Portugal is said to be at the final stages of evaluating whether Spain’s warning against the consumption of swordfish and tuna for pregnant women and children should be sounded here.
The warning – put out last month – actually also covers shark meat, dogfish and pike/ perch.
It came following tests that confirm high levels of mercury in these species of fish – mercury being toxic to humans in excessive levels and particularly prejudicial “at times when the brain is developing” (ie in foetuses and young children).
The EU has a fairly relaxed policy on health warnings of these kinds – leaving it very much to member states to decide their own courses of action. But, as Público explains, it has stressed that countries should be researching into risks if their populations regularly consume species of fish and/ or shellfish with a high level of mercury.
Thus in Portugal, a working group made up of technicians from ASAE, the general directorate of veterinary sciences (DGAV), the Doutor Ricardo Jorge national institute of health (INSA), the sea and atmosphere institute (IPMA), and Porto University’s Faculty of nutritional sciences (FCNAUP) “has been evaluating the exposure of the Portuguese population to this contaminant, as well as making a risk-benefit evaluation”.
Concerns clearly are that people may suddenly feel a message to keep away from fish altogether, which neither Spanish authorities or those in Portugal seek to transmit.
To be fair, the Spanish warning has been sounded before. In 2011 pregnant women and children under the age of 3 were warned of eating fish with high mercury levels. The difference now is that the warning has been expanded to children up to the age of 10, with the proviso that those aged 10-14 should still avoid anything more than very limited consumption.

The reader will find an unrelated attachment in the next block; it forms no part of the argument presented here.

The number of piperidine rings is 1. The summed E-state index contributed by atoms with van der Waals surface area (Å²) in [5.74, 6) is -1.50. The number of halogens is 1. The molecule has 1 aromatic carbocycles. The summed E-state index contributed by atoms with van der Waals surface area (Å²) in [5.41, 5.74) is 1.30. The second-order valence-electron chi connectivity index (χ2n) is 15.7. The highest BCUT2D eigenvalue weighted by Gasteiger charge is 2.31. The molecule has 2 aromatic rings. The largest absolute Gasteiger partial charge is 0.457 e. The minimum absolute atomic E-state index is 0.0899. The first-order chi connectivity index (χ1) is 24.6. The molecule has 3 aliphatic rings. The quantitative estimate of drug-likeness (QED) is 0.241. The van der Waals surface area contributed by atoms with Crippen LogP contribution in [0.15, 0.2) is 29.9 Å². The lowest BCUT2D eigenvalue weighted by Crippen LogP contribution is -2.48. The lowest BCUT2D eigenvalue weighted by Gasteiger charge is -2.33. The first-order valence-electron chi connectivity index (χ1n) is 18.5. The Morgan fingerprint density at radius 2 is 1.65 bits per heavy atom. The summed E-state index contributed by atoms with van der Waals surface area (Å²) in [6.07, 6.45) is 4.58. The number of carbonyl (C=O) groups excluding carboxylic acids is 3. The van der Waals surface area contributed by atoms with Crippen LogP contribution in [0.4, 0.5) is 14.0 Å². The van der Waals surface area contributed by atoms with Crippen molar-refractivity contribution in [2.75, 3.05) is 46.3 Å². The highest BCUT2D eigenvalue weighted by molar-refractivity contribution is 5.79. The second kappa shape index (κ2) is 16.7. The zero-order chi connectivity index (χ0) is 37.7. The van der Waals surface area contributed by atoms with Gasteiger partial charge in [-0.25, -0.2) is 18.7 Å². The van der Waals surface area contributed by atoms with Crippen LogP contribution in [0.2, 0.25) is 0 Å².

Talking to the Spanish press, Albert Goday, the chief of service in endocrinology and nutrition at Barcelona’s Hospital del Mar advised people to switch their diets towards fish that accumulate much lower levels of mercury in their systems, like ‘anchova’ (Bluefish), lobster, octopus, salmon, squid and trout.
Goday’s inclusion of ‘salmon’ is likely to refer to wild salmon, bearing in mind that farmed salmon has been found to have so many toxins that it has been dubbed ‘the most toxic food in the world’.
As to when the Portuguese ‘evaluation’ on whether or not pregnant women and young children should be advised to limit consumption of mercury-heavy fish, there is no real clue.
Público says simply that “the work of this (working) group is at the final stages and will result in recommendations that are properly sustained and adapted to the reality of Portugal”.
The paper explains that the reason swordfish, tuna, shark, dogfish and pike/ perch have been blacklisted is because these fish species absorb mercury through their gills in its most toxic form. The substance then accumulates in the fatty tissues. As they are fish that live a long time, they accumulate higher quantities of mercury and “offer greater risks for the health of habitual consumers”.